The National Archives will present a new historical survey series, "War and Society," beginning Thursday, May 5. The eight programs are composed of 16 half-hour teaching films about the relationship between history and film documentation produced by the Open University of London in association with BBC Television.
The aim of the series, originally designed for university film students, was to illustrate the uses, abuses and limitations of motion pictures as documentary evidence for historical research and interpretation. The topics covered include the origins and effects of World War I, the Nazi movement, the Resistance, the strategic bombing of Germany, the role of women in Britain and France during both World Wars and of black GIs in World War II.
Screenings at the Archives Building's fifth-floor theater are scheduled for noon and 2:30 p.m. on Fridays and 7:30 p.m. on Thursdays. A free printed program may be obtained by writing to the Director, Audiovisual Archives Division, National Archives and Records Service, Washington, D.C., 20408.
"Billy Jack Goes to Washington," Tom Laughlin's sequel-cum-remake, i.e., a sequel to "The Trial of Billy Jack" combined with a remake of Frank Capra's "Mr. Smith Goes to Washington," will finally surface at a benefit world premiere on Friday, April 22, at the K-B Cinema.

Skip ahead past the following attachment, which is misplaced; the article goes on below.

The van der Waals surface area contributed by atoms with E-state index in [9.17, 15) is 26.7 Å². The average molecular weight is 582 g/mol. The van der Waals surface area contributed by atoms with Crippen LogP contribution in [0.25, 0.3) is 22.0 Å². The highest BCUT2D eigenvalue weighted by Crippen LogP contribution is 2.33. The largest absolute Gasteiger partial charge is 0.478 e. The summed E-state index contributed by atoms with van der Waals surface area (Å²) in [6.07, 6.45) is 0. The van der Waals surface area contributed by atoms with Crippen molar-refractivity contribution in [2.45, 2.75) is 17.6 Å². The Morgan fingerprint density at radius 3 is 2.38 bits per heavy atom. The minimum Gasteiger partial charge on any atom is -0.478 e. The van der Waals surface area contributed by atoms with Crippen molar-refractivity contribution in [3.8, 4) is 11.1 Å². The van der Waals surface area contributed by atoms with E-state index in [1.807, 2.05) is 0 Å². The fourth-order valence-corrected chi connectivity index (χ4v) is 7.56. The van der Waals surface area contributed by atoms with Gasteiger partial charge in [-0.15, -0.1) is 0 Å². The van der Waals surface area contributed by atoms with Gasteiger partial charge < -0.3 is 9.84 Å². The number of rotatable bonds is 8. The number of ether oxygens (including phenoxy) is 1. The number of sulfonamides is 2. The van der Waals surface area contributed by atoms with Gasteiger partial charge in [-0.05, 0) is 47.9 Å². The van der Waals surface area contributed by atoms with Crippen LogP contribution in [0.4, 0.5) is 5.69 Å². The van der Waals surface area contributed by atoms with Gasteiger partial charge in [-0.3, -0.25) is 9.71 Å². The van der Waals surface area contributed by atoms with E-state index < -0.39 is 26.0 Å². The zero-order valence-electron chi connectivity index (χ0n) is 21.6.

Proceeds from the showing are ear-marked for a special tax-exempt fund that has been established to assist persons wounded during the Hanafi terrorist raids last month. The benefit committee is being chaired by attorney Albert E. Arent. Inquiries about the fund and premiere tickets will be answered by Janice Ribbentrop of Jeanne Viner Associates at 483-8370.
The cast of the Laughlin opus, which involved several weeks of location shooting in and around Washington, includes Lucie Arnaz, E.G. Marshall, Dick Gautier and Pat O'Brien. The Laughlins - Tom, wife Delores Taylor and daughter Teresa - recreate their original roles. A regular theatrical engagement for the film has yet to be announced.
Jennifer Mead is seeking mature voices, four male and four female, for an animated film called "Margaret Moore." The opening round of auditions is scheduled for Monday, April 18 at 7 p.m. in the electronic music studio of Catholic University. The filmmaker promises several evenings work at low pay. Those interested are requested to call ahead at 347-4700.
The Biograph has opened a new cycle of revivals with a special holiday week double bill of Errol Flynn's greatest swashbucklers, the 1935 "Captain Blood" (the film that made Flynn a star) and the 1938 "Adventures of Robin Hood," graced by vintage Technicolor and Erich Wolfgang Korngold's stirring score, one of the obvious inspirations for John Williams' revival of the Big Movie Score in "Jaws." Action and Kurosawa fans should note the Biograph bill for May 23-25; "Seven Samurai" with "Sanjuro."
Robert Altman's new film "3 Women," which seems destined for a well-deserved controversial success, is scheduled to open Friday, April 29 at the K-B Cinema, a date that may fluctuate with the staying power of "Nasty Habits." Meanwhile, the first film directed by Altman protege Alan Rudolph, "Welcome to L.A.," arrives this Friday at the K-B Janus.